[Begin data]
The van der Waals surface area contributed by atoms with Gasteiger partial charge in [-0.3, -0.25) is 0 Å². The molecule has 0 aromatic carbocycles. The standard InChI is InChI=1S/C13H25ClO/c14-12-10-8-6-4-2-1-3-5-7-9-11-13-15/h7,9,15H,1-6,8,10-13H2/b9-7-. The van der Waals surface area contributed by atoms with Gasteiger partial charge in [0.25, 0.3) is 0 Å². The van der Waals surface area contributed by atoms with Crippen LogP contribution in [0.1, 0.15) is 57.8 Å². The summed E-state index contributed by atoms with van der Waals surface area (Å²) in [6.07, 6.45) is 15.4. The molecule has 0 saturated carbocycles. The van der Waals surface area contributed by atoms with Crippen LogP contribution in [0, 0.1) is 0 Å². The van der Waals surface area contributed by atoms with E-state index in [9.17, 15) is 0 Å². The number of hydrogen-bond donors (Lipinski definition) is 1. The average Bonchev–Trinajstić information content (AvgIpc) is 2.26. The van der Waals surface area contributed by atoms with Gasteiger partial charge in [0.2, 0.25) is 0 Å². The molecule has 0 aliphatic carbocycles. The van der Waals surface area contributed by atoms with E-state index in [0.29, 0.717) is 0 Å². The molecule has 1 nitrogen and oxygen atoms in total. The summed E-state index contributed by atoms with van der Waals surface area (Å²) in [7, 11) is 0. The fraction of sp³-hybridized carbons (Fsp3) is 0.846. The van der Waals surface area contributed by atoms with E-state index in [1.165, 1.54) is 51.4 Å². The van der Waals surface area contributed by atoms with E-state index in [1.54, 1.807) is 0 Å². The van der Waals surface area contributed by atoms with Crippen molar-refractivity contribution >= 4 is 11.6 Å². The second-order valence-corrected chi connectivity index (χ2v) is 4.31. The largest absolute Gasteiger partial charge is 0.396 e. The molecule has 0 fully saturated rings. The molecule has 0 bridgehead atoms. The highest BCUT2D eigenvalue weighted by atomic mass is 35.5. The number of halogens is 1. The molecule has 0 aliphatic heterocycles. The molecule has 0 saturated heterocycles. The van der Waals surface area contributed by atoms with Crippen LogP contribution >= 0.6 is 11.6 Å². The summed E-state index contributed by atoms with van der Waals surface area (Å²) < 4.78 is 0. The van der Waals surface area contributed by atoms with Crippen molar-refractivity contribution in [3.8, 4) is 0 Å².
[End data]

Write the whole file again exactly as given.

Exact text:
The van der Waals surface area contributed by atoms with Gasteiger partial charge in [-0.3, -0.25) is 0 Å². The molecule has 0 aromatic carbocycles. The standard InChI is InChI=1S/C13H25ClO/c14-12-10-8-6-4-2-1-3-5-7-9-11-13-15/h7,9,15H,1-6,8,10-13H2/b9-7-. The van der Waals surface area contributed by atoms with Gasteiger partial charge in [0.25, 0.3) is 0 Å². The van der Waals surface area contributed by atoms with Crippen LogP contribution in [0.1, 0.15) is 57.8 Å². The summed E-state index contributed by atoms with van der Waals surface area (Å²) in [6.07, 6.45) is 15.4. The molecule has 0 saturated carbocycles. The van der Waals surface area contributed by atoms with Crippen LogP contribution in [0, 0.1) is 0 Å². The van der Waals surface area contributed by atoms with E-state index in [9.17, 15) is 0 Å². The number of hydrogen-bond donors (Lipinski definition) is 1. The average Bonchev–Trinajstić information content (AvgIpc) is 2.26. The van der Waals surface area contributed by atoms with Gasteiger partial charge in [0.2, 0.25) is 0 Å². The molecule has 0 aliphatic carbocycles. The van der Waals surface area contributed by atoms with E-state index in [0.29, 0.717) is 0 Å². The molecule has 1 nitrogen and oxygen atoms in total. The summed E-state index contributed by atoms with van der Waals surface area (Å²) in [7, 11) is 0. The fraction of sp³-hybridized carbons (Fsp3) is 0.846. The van der Waals surface area contributed by atoms with E-state index in [1.165, 1.54) is 51.4 Å². The van der Waals surface area contributed by atoms with E-state index in [1.54, 1.807) is 0 Å². The van der Waals surface area contributed by atoms with Crippen molar-refractivity contribution >= 4 is 11.6 Å². The second-order valence-corrected chi connectivity index (χ2v) is 4.31. The largest absolute Gasteiger partial charge is 0.396 e. The molecule has 0 fully saturated rings. The molecule has 0 bridgehead atoms. The highest BCUT2D eigenvalue weighted by atomic mass is 35.5. The number of halogens is 1. The molecule has 0 aliphatic heterocycles. The molecule has 0 saturated heterocycles. The van der Waals surface area contributed by atoms with Crippen LogP contribution >= 0.6 is 11.6 Å². The summed E-state index contributed by atoms with van der Waals surface area (Å²) < 4.78 is 0. The van der Waals surface area contributed by atoms with Crippen molar-refractivity contribution in [3.8, 4) is 0 Å².